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DBL%20Hendrix%20small.png College chemistry, 1983

Derek Lowe The 2002 Model

Dbl%20new%20portrait%20B%26W.png After 10 years of blogging. . .

Derek Lowe, an Arkansan by birth, got his BA from Hendrix College and his PhD in organic chemistry from Duke before spending time in Germany on a Humboldt Fellowship on his post-doc. He's worked for several major pharmaceutical companies since 1989 on drug discovery projects against schizophrenia, Alzheimer's, diabetes, osteoporosis and other diseases. To contact Derek email him directly: Twitter: Dereklowe

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In the Pipeline

« Why Total Synthesis? | Main | Modeling the Brain? »

February 6, 2002

Imclone in Progress

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Posted by Derek

The Bristol-Meyers Squibb / Imclone story has taken a real bad-movie turn. (See my postings on this last week if you're not up on this one so far.) BMS has served up an ultimatum that I don't recall every seeing before: Ditch your CEO, or we walk.

Actually, it's even livlier than that: Ditch the CEO, ditch his brother (the chief operating officer,) give us control of your dealings with the FDA. . .oh yeah, and give us a bigger share of the profits from the drug. Or we walk.

It's an interesting threat, and I can't wait to see Imclone's response. Who will back down? You can argue that Imclone has to, since BMS is their best hope to get the drug to market - and at this point, the deal is still better than anything they're likely to get from anyone else. Their stock will sink even lower if BMS actually does walk, putting them in a weak negotiating position.

But you can argue that BMS has to back down, too. They've already sunk 1.2 billion into this, and to walk away after that (with no drug and some rather depreciated stock) would make the shareholders furious. (It's not like they're in a good mood already, although the tough talk must have cheered everone up.) And if they leave, their cancer pipeline is status quo ante- that is, still in the shape that made them think they needed to spend billions to improve it fast.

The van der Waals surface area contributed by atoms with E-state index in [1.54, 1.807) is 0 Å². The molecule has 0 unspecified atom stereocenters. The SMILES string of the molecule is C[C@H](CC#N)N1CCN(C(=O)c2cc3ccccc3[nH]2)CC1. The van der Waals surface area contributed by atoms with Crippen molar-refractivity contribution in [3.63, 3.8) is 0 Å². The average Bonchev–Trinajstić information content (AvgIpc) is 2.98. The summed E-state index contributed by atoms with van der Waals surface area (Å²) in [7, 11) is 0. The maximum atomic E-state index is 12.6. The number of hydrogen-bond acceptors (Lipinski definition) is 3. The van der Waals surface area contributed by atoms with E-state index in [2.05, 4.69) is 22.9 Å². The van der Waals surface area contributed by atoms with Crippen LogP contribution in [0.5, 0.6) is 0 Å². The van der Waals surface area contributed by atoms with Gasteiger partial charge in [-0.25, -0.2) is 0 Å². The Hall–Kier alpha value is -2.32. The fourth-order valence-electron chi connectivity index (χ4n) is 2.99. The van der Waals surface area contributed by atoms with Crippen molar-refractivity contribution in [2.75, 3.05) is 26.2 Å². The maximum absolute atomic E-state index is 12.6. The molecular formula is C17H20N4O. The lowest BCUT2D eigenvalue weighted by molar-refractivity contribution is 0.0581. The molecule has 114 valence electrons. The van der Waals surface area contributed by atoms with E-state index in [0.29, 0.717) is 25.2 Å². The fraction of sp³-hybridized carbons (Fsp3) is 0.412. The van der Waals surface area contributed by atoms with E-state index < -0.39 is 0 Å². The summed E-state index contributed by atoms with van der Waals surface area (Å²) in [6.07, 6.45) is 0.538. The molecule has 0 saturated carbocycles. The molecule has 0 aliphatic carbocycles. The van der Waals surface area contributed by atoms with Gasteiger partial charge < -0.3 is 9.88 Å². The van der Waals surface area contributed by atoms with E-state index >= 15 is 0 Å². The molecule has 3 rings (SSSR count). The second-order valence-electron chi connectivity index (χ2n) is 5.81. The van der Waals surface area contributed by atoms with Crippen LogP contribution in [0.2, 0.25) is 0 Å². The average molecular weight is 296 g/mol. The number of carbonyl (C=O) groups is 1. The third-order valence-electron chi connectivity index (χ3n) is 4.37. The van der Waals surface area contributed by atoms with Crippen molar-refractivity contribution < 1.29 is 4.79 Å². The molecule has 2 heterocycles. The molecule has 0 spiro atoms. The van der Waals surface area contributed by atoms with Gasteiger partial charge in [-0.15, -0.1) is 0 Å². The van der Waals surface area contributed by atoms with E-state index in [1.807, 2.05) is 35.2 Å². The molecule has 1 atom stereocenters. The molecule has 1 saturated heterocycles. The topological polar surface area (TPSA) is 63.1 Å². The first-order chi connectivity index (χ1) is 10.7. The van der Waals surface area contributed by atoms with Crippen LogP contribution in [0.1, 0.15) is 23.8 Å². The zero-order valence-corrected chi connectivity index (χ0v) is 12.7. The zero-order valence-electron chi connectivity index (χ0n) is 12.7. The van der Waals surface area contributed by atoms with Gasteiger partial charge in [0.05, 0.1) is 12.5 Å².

Much as I think that Imclone deserves what's happening to them, it doesn't take away from the fact that BMS didn't investigate this the way someone spending a billion dollars should have. There must be some pretty embarrassing PowerPoint presentations left on people's hard drives, talking about what a great job everyone's doing on the clinical and regulatory end. Eventually, BMS is going to have to figure out how this mess could have happened. It won't be easy, since everyone who even got close to the deal is probably hiding behind their nearest tree.

My prediction is that Imclone, with great protesting, will end up agreeing to almost all the terms. They might salvage some of the milestone payments that BMS wants to get rid of, or be able to talk them down a bit on their profit-percentage demands. But getting Erbitux through is probably their only hope for survival, and BMS is probably their only hope for getting it through.

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